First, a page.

Lecture by Annalisa Pelizza, Paris IAS fellow, within the framework of the seminar INTERACT
This talk presents results and expectations of a long-term research trajectory on data infrastructures and governance trasformation. The trajectory – which I called “Vectorial Glance” (Pelizza, 2016) – started in 2013 thanks to a European Marie Curie Fellowship, and continues today with the new project “Processing Citizenship” (2017-2022), recently funded by the European Research Council. The overarching aim of the Vectorial Glance is to rethink the relationship between data infrastructures and polities – be they states or Europe – through the performative tools of Science and Technology Studies (STS), and in particular those of the French sociology of translation.
The initial question – how do information infrastructures shape the order of modern polities? – is addressed by accounting for a case in which a minor technical component in a population registry architecture has shifted functions and responsibilities from the local to the national level of government. Drawing on this example, the “Vectorial Glance” is introduced, as a research framework that looks at the technical minutiae of information systems as strategic sites where broader shifts in the order of governance can become visible.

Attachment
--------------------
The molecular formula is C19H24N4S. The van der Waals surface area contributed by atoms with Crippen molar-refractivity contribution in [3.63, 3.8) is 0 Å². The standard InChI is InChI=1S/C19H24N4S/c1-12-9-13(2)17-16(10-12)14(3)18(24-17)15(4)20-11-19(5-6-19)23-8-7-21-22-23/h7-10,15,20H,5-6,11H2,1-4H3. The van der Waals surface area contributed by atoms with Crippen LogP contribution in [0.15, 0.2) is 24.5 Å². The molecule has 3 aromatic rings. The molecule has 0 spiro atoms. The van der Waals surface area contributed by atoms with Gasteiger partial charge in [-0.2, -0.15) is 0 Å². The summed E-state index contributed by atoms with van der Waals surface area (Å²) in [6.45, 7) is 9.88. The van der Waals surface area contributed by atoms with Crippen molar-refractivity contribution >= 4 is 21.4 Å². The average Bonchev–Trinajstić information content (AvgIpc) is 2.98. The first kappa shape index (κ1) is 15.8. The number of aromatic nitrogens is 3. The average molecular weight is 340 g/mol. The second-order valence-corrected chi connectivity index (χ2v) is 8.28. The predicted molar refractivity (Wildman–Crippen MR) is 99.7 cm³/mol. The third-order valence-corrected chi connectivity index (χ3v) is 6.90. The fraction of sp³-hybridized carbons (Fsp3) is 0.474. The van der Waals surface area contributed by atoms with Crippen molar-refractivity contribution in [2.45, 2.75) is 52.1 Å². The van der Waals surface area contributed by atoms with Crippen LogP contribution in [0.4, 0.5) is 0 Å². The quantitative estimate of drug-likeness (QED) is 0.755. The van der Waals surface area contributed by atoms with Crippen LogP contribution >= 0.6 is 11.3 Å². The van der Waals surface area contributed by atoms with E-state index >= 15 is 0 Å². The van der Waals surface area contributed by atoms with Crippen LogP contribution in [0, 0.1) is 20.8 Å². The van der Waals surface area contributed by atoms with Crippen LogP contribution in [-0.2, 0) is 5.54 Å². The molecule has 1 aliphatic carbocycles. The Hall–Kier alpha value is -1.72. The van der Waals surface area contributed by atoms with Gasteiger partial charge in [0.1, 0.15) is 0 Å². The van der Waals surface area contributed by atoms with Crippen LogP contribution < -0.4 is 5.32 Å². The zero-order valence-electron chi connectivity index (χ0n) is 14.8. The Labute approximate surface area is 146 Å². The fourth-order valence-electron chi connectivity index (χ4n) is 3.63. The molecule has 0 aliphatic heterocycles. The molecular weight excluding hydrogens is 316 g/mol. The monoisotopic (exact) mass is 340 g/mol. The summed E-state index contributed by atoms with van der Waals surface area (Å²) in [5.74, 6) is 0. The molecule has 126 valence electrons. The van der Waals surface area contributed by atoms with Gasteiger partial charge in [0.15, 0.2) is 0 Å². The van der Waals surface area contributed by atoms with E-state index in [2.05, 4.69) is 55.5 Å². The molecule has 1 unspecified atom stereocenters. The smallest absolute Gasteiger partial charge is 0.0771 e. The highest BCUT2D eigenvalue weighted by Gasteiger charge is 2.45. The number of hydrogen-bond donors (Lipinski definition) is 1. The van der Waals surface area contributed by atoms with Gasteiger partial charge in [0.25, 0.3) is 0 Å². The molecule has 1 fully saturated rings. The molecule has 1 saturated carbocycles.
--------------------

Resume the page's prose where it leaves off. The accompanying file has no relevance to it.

By introducing a performative approach proper to the sociology of translation, we argue that data infrastructures not only traverse administrative and governmental borders, but they can reconstitute polities along different boundaries. This argument will be exemplified against the case of knowledge asymmetries between civil service and contractors enacted by software as “interessement device”.
The state, however, is not the only polity that can be “performed”. Also Europe is currently re-enacted by multiple infrastructures for data collection, elaboration and sharing. Introducing the “Processing Citizenship” project, we will set the stage to scale performative analysis of polities from the nation-state to the European milieu. If historically information infrastructures have contributed to the formation of the most powerful techno-social assemblage for knowledge handling – the nation-state, how do contemporary data infrastructures shape the emerging European order?
This is the main research question that informs the “Processing Citizenship” project. We call “citizenship processing” the material practices through which individuals and polities are co-produced with the mediation of data infrastructures for third-country nationals (i.e., migrants, refugees, asylum seekers) identification and registration.
After a discussion of the project goals and research questions, we will openly address some methodological gaps and issues related to the analysis of computational “texts” like ontologies, algorithms and web-services.